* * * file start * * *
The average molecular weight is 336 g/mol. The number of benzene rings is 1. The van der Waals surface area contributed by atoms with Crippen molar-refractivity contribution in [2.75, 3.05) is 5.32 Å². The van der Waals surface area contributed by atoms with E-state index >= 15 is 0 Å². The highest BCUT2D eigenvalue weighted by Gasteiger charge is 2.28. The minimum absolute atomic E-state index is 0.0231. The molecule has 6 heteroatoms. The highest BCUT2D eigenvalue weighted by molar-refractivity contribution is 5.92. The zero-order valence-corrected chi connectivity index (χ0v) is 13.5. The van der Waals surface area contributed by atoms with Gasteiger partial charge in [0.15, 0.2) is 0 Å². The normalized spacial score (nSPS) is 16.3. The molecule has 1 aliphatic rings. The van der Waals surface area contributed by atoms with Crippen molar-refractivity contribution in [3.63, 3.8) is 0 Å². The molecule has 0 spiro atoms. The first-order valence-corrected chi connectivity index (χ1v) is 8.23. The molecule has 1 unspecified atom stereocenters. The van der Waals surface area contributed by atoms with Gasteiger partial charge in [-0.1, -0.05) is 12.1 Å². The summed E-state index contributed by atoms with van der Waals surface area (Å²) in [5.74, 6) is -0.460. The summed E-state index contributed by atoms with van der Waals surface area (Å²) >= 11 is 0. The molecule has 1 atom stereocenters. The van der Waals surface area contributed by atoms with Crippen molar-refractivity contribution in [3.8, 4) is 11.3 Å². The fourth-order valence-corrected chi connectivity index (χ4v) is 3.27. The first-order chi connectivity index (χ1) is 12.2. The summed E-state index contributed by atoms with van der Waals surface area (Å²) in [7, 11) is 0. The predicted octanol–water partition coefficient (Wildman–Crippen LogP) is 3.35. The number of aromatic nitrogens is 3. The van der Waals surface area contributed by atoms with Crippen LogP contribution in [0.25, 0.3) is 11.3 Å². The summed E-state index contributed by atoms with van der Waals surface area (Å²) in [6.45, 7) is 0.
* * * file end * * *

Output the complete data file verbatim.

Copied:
The average molecular weight is 336 g/mol. The number of benzene rings is 1. The van der Waals surface area contributed by atoms with Crippen molar-refractivity contribution in [2.75, 3.05) is 5.32 Å². The van der Waals surface area contributed by atoms with E-state index >= 15 is 0 Å². The highest BCUT2D eigenvalue weighted by Gasteiger charge is 2.28. The minimum absolute atomic E-state index is 0.0231. The molecule has 6 heteroatoms. The highest BCUT2D eigenvalue weighted by molar-refractivity contribution is 5.92. The zero-order valence-corrected chi connectivity index (χ0v) is 13.5. The van der Waals surface area contributed by atoms with Gasteiger partial charge in [0.15, 0.2) is 0 Å². The normalized spacial score (nSPS) is 16.3. The molecule has 1 aliphatic rings. The van der Waals surface area contributed by atoms with Crippen molar-refractivity contribution in [3.63, 3.8) is 0 Å². The molecule has 0 spiro atoms. The first-order valence-corrected chi connectivity index (χ1v) is 8.23. The molecule has 1 unspecified atom stereocenters. The van der Waals surface area contributed by atoms with Gasteiger partial charge in [-0.1, -0.05) is 12.1 Å². The summed E-state index contributed by atoms with van der Waals surface area (Å²) in [5.74, 6) is -0.460. The summed E-state index contributed by atoms with van der Waals surface area (Å²) >= 11 is 0. The molecule has 1 atom stereocenters. The van der Waals surface area contributed by atoms with Crippen molar-refractivity contribution in [3.8, 4) is 11.3 Å². The fourth-order valence-corrected chi connectivity index (χ4v) is 3.27. The first-order chi connectivity index (χ1) is 12.2. The summed E-state index contributed by atoms with van der Waals surface area (Å²) in [7, 11) is 0. The predicted octanol–water partition coefficient (Wildman–Crippen LogP) is 3.35. The number of aromatic nitrogens is 3. The van der Waals surface area contributed by atoms with Crippen LogP contribution in [0.25, 0.3) is 11.3 Å². The summed E-state index contributed by atoms with van der Waals surface area (Å²) in [6.45, 7) is 0.